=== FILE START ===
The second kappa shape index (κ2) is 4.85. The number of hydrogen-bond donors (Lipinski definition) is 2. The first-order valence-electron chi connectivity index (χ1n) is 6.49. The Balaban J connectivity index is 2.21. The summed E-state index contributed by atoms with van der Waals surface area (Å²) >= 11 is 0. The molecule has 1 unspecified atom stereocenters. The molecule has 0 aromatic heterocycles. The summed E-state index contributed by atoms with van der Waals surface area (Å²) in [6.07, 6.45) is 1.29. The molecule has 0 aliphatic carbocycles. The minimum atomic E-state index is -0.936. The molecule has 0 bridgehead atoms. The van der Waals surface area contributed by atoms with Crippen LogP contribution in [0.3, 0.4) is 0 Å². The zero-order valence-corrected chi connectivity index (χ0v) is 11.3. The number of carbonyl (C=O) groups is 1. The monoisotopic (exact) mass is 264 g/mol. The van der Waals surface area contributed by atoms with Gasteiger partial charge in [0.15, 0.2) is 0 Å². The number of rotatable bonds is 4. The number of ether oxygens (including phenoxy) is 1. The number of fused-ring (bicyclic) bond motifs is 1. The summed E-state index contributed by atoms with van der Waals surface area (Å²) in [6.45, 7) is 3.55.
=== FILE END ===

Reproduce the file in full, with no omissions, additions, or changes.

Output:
The second kappa shape index (κ2) is 4.85. The number of hydrogen-bond donors (Lipinski definition) is 2. The first-order valence-electron chi connectivity index (χ1n) is 6.49. The Balaban J connectivity index is 2.21. The summed E-state index contributed by atoms with van der Waals surface area (Å²) >= 11 is 0. The molecule has 1 unspecified atom stereocenters. The molecule has 0 aromatic heterocycles. The summed E-state index contributed by atoms with van der Waals surface area (Å²) in [6.07, 6.45) is 1.29. The molecule has 0 aliphatic carbocycles. The minimum atomic E-state index is -0.936. The molecule has 0 bridgehead atoms. The van der Waals surface area contributed by atoms with Crippen LogP contribution in [0.3, 0.4) is 0 Å². The zero-order valence-corrected chi connectivity index (χ0v) is 11.3. The number of carbonyl (C=O) groups is 1. The monoisotopic (exact) mass is 264 g/mol. The van der Waals surface area contributed by atoms with Gasteiger partial charge in [0.15, 0.2) is 0 Å². The number of rotatable bonds is 4. The number of ether oxygens (including phenoxy) is 1. The number of fused-ring (bicyclic) bond motifs is 1. The summed E-state index contributed by atoms with van der Waals surface area (Å²) in [6.45, 7) is 3.55.